I spend a lot of time thinking about the difference between annual and major gifts. You know—annual are those gifts you get year after year after year. Except you don’t, of course. Attrition rates, at least for small nonprofits, are horrific with more than 60% of all first time donors never making a second gift; and the attrition isn’t much better from there on.
So annual. And then major gifts are those that are more than (fill in the blank). But some of those major gifts are also annual gifts and others are just a fluke.
Instead, I focus on ways to get those gifts. Arms-length, transactional, relational.
Annual gifts, of any size, are typically gotten because of arms-length and/or transactional methods. You send out a message; an invitation to an event; a newsletter, an e-newsblast. Or you post on social media, or buy an ad. In return, you get gifts—typically small, generally unrestricted, often randomly.
Relational fundraising generally means being physically closer to your donors, except if you are doing peer-to-peer fundraising. And it generally brings in larger individual gifts. Except, of course, if you are doing peer-to-peer fundraising.
The real difference, I find, is in the focus—what we are asking for. No, not whether it is a restricted gift or not, but rather whether we are asking for our needs or working with a donor to find out what is meaningful to him or her and how we might create an opportunity that will not just appeal but positively make the donor glow with excitement.
Don’t give me that look. I believe that great gifts come because they bring the donor joy. Giving does that, but giving a gift that truly will transform (OK, an overused but useful word) an organization or a cause is, well, joyous.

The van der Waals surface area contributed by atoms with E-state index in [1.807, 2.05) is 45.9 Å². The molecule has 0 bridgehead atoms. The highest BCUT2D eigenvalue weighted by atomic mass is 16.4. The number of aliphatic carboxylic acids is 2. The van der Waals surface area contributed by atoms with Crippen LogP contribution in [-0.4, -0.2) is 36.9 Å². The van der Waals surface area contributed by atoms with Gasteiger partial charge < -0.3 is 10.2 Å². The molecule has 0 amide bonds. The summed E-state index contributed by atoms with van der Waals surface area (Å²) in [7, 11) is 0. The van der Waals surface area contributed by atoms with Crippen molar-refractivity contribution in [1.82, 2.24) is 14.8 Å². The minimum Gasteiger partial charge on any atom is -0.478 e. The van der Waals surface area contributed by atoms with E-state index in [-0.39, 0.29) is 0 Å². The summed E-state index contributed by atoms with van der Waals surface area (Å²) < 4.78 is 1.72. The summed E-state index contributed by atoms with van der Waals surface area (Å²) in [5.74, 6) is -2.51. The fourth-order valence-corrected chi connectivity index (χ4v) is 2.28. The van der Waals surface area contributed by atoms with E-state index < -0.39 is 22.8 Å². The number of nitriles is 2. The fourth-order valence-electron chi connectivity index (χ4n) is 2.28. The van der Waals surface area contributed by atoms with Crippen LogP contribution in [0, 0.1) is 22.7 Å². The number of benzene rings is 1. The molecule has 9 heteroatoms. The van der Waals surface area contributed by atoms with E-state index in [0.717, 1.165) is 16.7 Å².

Think about the large gifts people make to name a building, a wing, a classroom. Sure. Maybe they are egotistical jerks who love seeing their name up in lights. But perhaps they just love the feeling they get when they see how their generosity has created change or made a positive impact.
Great and joyous gifts don’t typically happen during the normal course of doing business. Donors don’t walk up and say, “You know, I’m really interested in…..” It takes work. And it takes time.
The work is in getting to know your donor’s philanthropic interests, and in teasing out of them what it is they hope to accomplish. It takes creating programs, initiatives, naming opportunities that will appeal and propel a donor to make a large commitment.
It means asking a lot of questions. Listening hard. Being transparent about your purpose. And it means believing, unequivocally, that your organization, your cause, mission, purpose, is worthy of such support.
And mostly it means getting away from your computer and into the homes and offices of your donors and prospects.
Janet Levine Consulting helps nonprofit organizations move from mired to inspired—and to getting larger gifts. Learn more at www.JanetLevineConsulting.com and do contact Janet for a free, 30-minute consultation.